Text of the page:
It is finally December and you may officially start to feel Christmassy. My own fine city of Leeds is definitely embracing the festive spirit, with reindeer burgers just £3.50 in the town centre. Lovely place, fun for the whole family. In terms of singles, we're starting to wind down for the year, with this week's collection marking our penultimate round-up for the year, but it does not disappoint with great tracks from Spector and First Aid Kit released. I think I can be pretty confident as well in predicting a victory for Theme Park in next week's final article. Wrap up warm, watch Love Actually, and go tell a child that Santa's not real. Live a little.

First Aid Kit – 'The Lion's Roar'


Fresh from supporting Lykke Li on her enthralling US tour, First Aid Kit release the eponymous track from their forthcoming sophomore album, due in late January. A front for Swedish sisters Johanna and Klara Söderberg, the track sees wonderful folk harmonies crackling and crossing over an ever-crescendous backing, which builds to Bellowhead levels, without ever abandoning their slightly blues sensibility. As ever with this music, the magic lies in the vocal delivery, with lyrical aspirations to the likes of Frightened Rabbit and Bright Eyes. Whilst attaining a certain abstraction, the song remains infinitely accessible in it's frailty. A lovely, Wintery song to drink mulled wine and cry along to.

Spector– ‘Grey Shirt and Tie’

You would have thought that Spector would have a tough job to follow the success of 'What You Wanted' and 'Fade Away' but they make it look exceptionally easy. Though not as immediate as the anthemic choruses of their previous releases, this retains a freshness in the stagnating world of guitar music, with the insistent, solemn keyboard imbuing the song with a sense of occasion, heightened by the apocalyptic video.. Fronted by Frederick Macpherson, formerly of Ox.Eagle.Lion.Man, the vocal is imperious in it’s delivery, yet both intimating and touching to an equal level. Along with 'Fade Away', Spector are a band experimenting with the etiquette of a new guitar band, ignoring the obvious, artificial hooks and focussing on a new school of anthem that comes across as nothing less than epic.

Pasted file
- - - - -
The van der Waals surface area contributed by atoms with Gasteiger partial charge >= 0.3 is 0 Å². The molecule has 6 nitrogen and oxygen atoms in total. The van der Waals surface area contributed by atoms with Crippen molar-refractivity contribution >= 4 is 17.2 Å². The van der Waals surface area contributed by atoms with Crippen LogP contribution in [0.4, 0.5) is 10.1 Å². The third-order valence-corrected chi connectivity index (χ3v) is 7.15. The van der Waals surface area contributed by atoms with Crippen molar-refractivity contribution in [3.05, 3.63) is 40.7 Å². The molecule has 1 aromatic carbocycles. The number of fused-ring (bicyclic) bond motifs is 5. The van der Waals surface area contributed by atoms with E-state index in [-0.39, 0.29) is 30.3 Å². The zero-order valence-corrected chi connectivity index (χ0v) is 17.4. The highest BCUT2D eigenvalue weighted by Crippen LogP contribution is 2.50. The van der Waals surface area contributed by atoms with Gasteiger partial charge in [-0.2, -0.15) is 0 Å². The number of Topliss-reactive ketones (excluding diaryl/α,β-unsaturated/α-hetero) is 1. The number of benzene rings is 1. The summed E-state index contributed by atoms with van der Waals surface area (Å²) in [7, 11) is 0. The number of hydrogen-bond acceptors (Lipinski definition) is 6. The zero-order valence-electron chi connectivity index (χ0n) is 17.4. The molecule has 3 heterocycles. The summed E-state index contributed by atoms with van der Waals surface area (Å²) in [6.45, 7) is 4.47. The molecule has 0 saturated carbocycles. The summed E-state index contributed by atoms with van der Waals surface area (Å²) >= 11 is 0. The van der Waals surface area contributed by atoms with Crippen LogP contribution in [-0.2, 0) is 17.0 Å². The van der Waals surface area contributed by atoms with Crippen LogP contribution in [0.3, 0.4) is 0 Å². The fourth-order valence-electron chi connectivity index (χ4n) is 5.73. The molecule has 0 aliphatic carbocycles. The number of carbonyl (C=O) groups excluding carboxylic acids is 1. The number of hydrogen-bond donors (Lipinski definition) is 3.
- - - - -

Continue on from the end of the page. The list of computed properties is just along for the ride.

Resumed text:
laish – ‘She Is Clever’

This is the first experience I've had of Laish, and it is a thoroughly positive one. Along with bands such as Keston Cobbers Club and The Lost Cavalry, the collective idea of folk both in depth and harmony is one very much in vogue at the moment, and 'She Is Clever', much like Melodica, Melody and Me, plays to these strengths, offering story and emotion to a genre on the rise. Catchy and nuanced, there is longevity to the song, celebrating an intricate soundtrack behind a delicate, awkward vocal. Awkward in endearing way, like Michael Cera, rather than cringy like a racist uncle.

The Lovely Eggs – ‘Allergies’

This month's offering from Too Pure Singles Club, and I'm pretty ambivalent towards it, though I sense I'll be singing it for the rest of the day. The accented, falsetto voice ought to be an immediate turn-off, but it offers something pretty interesting over the garage soundtrack. Not too shabby actually, a definite grower.